As it was, the ninth generation Honda Accord was tough to beat when it entered the market in 2013. A mid-life update in 2016 made it an even tougher act to follow, and thanks to its most recent one, the segment leader has even more reasons to thumb its nose at its rivals. If you need reminding, Honda Malaysia introduced the Accord 2.4 VTi-L Advance range-topper pictured here just before 2017 ended. Having spent considerable time driving it recently, it’s safe to say this Accord, now loaded with Honda Sensing, is close to unbeatable.
While looks, powertrain, and ride and handling remain virtually unchanged, there’s a bevy of new and intelligent Honda Sensing features on board, all aimed at refining this Accord’s dynamics as a cruiser and at the same time improving safety.
Mirroring the range-topping CR-V 1.5 TC-P, the key new features in the Accord include Active Cruise Control (ACC), Lane-Keep Assist (LKAS), Road Departure Warning and Mitigation (RDW + RDM), Collision Mitigation Braking System (CMBS) and Lanewatch.
As they do in the CR-V, these features utilise a clutch of radar and optical sensors cleverly placed all over the car. They are at their best on the highway. One gets the feeling the car could literally drive itself when the ACC, LKAS and RDM systems are set and activated.
However, Honda does caution that these systems only work best in clear weather and, at night, on well-lit roads, and where the painted lines are clear and visible. In other words, one shouldn’t take hands and feet off the controls just yet.
Nevertheless, these driver aids can do enough to make long journeys easier for those helming the wheel, which certainly adds value to this Honda flagship’s renowned ride and appeal. That, however, isn’t the only benefit the Honda Sensing suite offers. Overall safety has been improved too, and not just for highway cruises either.
Even in urban traffic, the LKAS and RDM systems work equally well, if you let them, when the lanes are clearly demarcated. What’s impressive is how quickly they work to warn the driver before intervening, if necessary. Like in the CR-V, RDW warns the driver first by vibrating the steering wheel and then sounding the alarm, systems which are triggered each time the sensors sense the wheels are about to touch the road’s centre line. If no reaction is detected in time, RDM then kicks in and, aided by LKAS, steers the car back on track.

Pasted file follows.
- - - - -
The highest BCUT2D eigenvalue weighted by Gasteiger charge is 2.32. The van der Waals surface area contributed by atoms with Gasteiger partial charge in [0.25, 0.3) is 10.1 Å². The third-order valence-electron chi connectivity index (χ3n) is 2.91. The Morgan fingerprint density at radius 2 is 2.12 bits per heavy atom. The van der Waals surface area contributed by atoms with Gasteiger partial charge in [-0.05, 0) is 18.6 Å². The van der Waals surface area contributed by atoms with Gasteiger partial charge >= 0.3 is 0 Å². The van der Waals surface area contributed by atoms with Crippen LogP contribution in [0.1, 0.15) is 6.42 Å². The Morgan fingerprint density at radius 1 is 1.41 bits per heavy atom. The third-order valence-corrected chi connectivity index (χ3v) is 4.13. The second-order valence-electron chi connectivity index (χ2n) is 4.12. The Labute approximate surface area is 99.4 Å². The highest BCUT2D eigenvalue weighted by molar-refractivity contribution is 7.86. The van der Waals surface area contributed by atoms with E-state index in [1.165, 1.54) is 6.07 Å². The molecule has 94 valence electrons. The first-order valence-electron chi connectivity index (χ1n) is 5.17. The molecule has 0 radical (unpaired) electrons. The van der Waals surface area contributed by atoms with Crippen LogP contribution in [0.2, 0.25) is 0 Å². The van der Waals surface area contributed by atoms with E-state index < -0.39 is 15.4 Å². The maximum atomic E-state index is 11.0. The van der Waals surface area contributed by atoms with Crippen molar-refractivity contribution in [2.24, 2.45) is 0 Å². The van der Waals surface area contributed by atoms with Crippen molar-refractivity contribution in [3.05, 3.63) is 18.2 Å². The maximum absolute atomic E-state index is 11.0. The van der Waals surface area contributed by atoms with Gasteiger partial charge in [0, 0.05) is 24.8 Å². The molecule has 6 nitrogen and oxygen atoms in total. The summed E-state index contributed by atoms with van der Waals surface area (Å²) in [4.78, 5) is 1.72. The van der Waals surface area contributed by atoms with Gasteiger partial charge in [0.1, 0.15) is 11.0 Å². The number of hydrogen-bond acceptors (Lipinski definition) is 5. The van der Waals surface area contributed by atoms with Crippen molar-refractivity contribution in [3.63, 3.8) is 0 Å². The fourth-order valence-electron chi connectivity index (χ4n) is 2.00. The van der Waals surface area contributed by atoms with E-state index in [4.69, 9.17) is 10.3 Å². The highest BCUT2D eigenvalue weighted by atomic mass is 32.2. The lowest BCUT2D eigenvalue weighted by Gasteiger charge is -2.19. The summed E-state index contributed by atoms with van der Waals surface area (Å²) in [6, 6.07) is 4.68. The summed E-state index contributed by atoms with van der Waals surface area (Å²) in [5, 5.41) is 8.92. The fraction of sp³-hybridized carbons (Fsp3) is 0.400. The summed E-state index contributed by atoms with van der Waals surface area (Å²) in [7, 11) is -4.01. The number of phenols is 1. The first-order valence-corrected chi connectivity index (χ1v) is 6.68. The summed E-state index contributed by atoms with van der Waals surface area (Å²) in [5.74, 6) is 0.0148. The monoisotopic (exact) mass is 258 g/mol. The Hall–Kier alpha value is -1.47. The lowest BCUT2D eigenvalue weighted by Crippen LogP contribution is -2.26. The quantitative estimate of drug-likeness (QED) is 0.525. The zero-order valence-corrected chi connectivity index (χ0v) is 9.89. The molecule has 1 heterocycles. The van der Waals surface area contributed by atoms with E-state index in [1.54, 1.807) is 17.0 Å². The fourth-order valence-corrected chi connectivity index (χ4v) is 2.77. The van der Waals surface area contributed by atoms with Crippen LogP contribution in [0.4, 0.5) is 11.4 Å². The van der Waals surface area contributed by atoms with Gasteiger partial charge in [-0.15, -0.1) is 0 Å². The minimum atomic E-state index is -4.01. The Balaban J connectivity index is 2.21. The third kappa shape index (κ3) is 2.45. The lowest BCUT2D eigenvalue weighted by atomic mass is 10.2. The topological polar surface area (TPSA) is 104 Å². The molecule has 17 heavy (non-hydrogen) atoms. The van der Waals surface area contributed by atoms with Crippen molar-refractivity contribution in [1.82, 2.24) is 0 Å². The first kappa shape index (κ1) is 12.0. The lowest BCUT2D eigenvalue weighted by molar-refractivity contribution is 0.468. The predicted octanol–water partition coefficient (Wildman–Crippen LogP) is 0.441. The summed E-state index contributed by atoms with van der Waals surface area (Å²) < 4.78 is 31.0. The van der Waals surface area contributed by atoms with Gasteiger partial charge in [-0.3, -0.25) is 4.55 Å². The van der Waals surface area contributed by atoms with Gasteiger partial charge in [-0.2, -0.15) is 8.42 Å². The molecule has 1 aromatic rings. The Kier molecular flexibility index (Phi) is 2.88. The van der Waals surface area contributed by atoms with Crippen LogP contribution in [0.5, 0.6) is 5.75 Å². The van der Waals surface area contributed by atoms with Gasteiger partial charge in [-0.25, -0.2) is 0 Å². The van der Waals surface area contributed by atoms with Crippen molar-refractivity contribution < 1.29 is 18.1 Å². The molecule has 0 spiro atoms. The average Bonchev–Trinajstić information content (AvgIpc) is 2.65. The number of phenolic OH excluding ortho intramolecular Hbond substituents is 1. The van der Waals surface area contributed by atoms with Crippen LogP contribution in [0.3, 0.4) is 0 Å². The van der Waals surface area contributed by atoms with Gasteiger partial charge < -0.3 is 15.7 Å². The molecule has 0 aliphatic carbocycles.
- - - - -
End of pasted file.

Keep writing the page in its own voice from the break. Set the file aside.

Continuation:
The other neat feature worth highlighting is Lanewatch. This is triggered automatically with every flick of the indicator stalk to the left, or by manually pressing a button. Do that and the screen sitting top and centre of the dash displays the left-side blind spot, using a camera mounted in the left mirror, to allow the driver to view any potential danger. Not only does this help avoid silly fender-benders while switching lanes, it also helps to spot motorcyclists who tend to overtake on the left.
The same can be said about CMBS, which is Honda’s own autonomous city braking system. It stops the car when it detects an imminent collision. Like most similar systems, this only works at low speed, but it works nonetheless.
True, much of what Honda Sensing offers isn’t new – these aids are common to bigger European executive saloons that cost twice, sometimes three times, more than the Accord – but it’s also true it makes the Accord stand out against its immediate rivals.
Besides Honda Sensing, the Accord, priced at RM169,800 (not including insurance, registration and options) comes with Honda’s five-year unlimited mileage warranty and six services free of labour charges over 100,000km or five years, whichever comes first.